The Historical Jesus of the Gospels

The Historical Jesus of the Gospels

The Historical Jesus of the Gospels

The Historical Jesus of the Gospels


The earliest substantive sources available for historical Jesus research are in the Gospels themselves; when interpreted in their early Jewish setting, their picture of Jesus is more coherent and plausible than are the competing theories offered by many modern scholars. So argues Craig Keener in The Historical Jesus of the Gospels.

In exploring the depth and riches of the material found in the Synoptic Gospels, Keener shows how many works on the historical Jesus emphasize just one aspect of the Jesus tradition against others, but a much wider range of material in the Jesus tradition makes sense in an ancient Jewish setting. Keener masterfully uses a broad range of evidence from the early Jesus traditions and early Judaism to reconstruct a fuller portrait of the Jesus who lived in history.


When scholars speak of “historical Jesus research,” they mean especially what we can infer about Jesus from purely historical study. Yet a major key to how we reconstruct the historical Jesus involves the sources we use to decide what we know about him. Scholars who depend largely on sources from the second century (such as the Gospel of Thomas) or later (such as the Secret Gospel of Mark, probably a twentieth-century forgery) will reconstruct the Jesus of history differently than scholars who depend primarily on Mark, Luke, and Matthew. the central and most important part of this book thus focuses especially on the questions of our sources, particularly on the potential reliability of our earliest sources.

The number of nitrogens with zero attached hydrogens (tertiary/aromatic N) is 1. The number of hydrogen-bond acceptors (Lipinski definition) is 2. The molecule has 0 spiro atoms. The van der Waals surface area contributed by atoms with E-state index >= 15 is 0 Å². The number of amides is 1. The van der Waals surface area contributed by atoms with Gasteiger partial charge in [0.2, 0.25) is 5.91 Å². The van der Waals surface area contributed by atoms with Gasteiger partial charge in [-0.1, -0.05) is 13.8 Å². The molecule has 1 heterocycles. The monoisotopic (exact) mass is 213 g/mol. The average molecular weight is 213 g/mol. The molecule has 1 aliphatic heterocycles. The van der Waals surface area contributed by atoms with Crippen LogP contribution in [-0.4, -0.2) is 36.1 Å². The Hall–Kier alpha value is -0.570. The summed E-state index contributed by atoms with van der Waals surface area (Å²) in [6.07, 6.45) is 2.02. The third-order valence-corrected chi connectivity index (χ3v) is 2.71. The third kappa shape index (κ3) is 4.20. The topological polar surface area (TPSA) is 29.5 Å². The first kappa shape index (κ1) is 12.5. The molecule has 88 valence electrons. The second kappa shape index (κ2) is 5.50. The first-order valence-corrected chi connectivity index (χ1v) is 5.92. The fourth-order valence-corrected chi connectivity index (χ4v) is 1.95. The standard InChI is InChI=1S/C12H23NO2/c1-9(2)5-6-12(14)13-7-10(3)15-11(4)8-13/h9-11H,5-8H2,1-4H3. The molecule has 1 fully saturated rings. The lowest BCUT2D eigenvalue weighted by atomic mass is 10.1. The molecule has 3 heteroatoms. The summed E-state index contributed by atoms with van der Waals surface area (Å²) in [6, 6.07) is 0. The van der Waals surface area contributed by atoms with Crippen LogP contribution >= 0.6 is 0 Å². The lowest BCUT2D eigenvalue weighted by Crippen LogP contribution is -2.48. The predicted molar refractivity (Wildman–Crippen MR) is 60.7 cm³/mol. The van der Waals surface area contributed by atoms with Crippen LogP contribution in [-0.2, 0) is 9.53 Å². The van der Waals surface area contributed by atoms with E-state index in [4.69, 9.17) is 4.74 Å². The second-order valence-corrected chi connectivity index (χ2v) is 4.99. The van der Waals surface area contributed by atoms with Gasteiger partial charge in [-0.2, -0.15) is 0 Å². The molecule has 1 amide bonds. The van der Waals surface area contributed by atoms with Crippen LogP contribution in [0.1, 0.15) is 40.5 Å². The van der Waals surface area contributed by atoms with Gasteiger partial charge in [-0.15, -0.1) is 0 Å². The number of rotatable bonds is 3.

Beyond that, this book samples some key themes, sayings, and actions that we can attribute to Jesus with a high degree of probability. It should be understood that when historians speak in terms of probability, we speak only of what can be ascertained by historical methods. We lack historical evidence for most of what has happened in history; no one claims that nothing happened except what we can demonstrate by historical means. As scholars often point out, studies concerning the historical Jesus merely sort available historical evidence according to historical methods; they cannot bring us fully face-to-face with the Jesus who lived, taught, and died in the first century ce. They are useful, however, in providing a way that historians as historians can talk about Jesus, and a critical minimum of assumptions that both Christians and nonChristians can use in dialogue about Jesus.


I have dedicated this book to Ed Sanders and Jim Charlesworth. I had once dreamed of studying with Geza Vermes and especially E. P. Sanders at Oxford . . .

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